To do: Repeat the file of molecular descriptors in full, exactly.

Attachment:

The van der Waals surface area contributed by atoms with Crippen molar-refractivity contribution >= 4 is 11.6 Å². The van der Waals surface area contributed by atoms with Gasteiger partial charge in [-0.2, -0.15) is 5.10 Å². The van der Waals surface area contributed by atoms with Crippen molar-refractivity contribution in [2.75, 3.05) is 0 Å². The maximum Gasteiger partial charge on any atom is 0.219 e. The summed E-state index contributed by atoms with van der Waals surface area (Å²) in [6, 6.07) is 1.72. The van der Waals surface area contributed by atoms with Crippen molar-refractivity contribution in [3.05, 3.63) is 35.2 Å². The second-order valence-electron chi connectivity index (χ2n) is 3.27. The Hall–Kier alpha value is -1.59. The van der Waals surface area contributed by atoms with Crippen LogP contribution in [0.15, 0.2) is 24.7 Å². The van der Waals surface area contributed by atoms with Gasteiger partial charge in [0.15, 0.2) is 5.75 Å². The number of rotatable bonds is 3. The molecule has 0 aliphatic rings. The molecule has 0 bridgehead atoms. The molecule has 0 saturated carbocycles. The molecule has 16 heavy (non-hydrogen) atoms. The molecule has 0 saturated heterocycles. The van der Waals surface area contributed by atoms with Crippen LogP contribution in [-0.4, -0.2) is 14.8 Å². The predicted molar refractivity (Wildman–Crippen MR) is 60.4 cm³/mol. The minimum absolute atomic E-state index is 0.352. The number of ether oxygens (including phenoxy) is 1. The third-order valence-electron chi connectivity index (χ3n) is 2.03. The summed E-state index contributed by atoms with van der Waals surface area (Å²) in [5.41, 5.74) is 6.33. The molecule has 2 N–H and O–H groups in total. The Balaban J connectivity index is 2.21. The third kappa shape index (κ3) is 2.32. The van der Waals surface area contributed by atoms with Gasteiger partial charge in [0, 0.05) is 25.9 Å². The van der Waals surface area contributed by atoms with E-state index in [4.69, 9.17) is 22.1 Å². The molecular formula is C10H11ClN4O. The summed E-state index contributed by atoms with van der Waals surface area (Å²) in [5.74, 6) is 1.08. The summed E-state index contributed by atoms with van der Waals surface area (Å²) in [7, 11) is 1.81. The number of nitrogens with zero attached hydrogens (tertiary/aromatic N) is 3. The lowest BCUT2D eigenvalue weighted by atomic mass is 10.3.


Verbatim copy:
The van der Waals surface area contributed by atoms with Crippen molar-refractivity contribution >= 4 is 11.6 Å². The van der Waals surface area contributed by atoms with Gasteiger partial charge in [-0.2, -0.15) is 5.10 Å². The van der Waals surface area contributed by atoms with Crippen molar-refractivity contribution in [2.75, 3.05) is 0 Å². The maximum Gasteiger partial charge on any atom is 0.219 e. The summed E-state index contributed by atoms with van der Waals surface area (Å²) in [6, 6.07) is 1.72. The van der Waals surface area contributed by atoms with Crippen molar-refractivity contribution in [3.05, 3.63) is 35.2 Å². The second-order valence-electron chi connectivity index (χ2n) is 3.27. The Hall–Kier alpha value is -1.59. The van der Waals surface area contributed by atoms with Crippen LogP contribution in [0.15, 0.2) is 24.7 Å². The van der Waals surface area contributed by atoms with Gasteiger partial charge in [0.15, 0.2) is 5.75 Å². The number of rotatable bonds is 3. The molecule has 0 aliphatic rings. The molecule has 0 bridgehead atoms. The molecule has 0 saturated carbocycles. The molecule has 16 heavy (non-hydrogen) atoms. The molecule has 0 saturated heterocycles. The van der Waals surface area contributed by atoms with Crippen LogP contribution in [-0.4, -0.2) is 14.8 Å². The predicted molar refractivity (Wildman–Crippen MR) is 60.4 cm³/mol. The minimum absolute atomic E-state index is 0.352. The number of ether oxygens (including phenoxy) is 1. The third-order valence-electron chi connectivity index (χ3n) is 2.03. The summed E-state index contributed by atoms with van der Waals surface area (Å²) in [5.41, 5.74) is 6.33. The molecule has 2 N–H and O–H groups in total. The Balaban J connectivity index is 2.21. The third kappa shape index (κ3) is 2.32. The van der Waals surface area contributed by atoms with Gasteiger partial charge in [0, 0.05) is 25.9 Å². The van der Waals surface area contributed by atoms with E-state index in [4.69, 9.17) is 22.1 Å². The molecular formula is C10H11ClN4O. The summed E-state index contributed by atoms with van der Waals surface area (Å²) in [5.74, 6) is 1.08. The summed E-state index contributed by atoms with van der Waals surface area (Å²) in [7, 11) is 1.81. The number of nitrogens with zero attached hydrogens (tertiary/aromatic N) is 3. The lowest BCUT2D eigenvalue weighted by atomic mass is 10.3.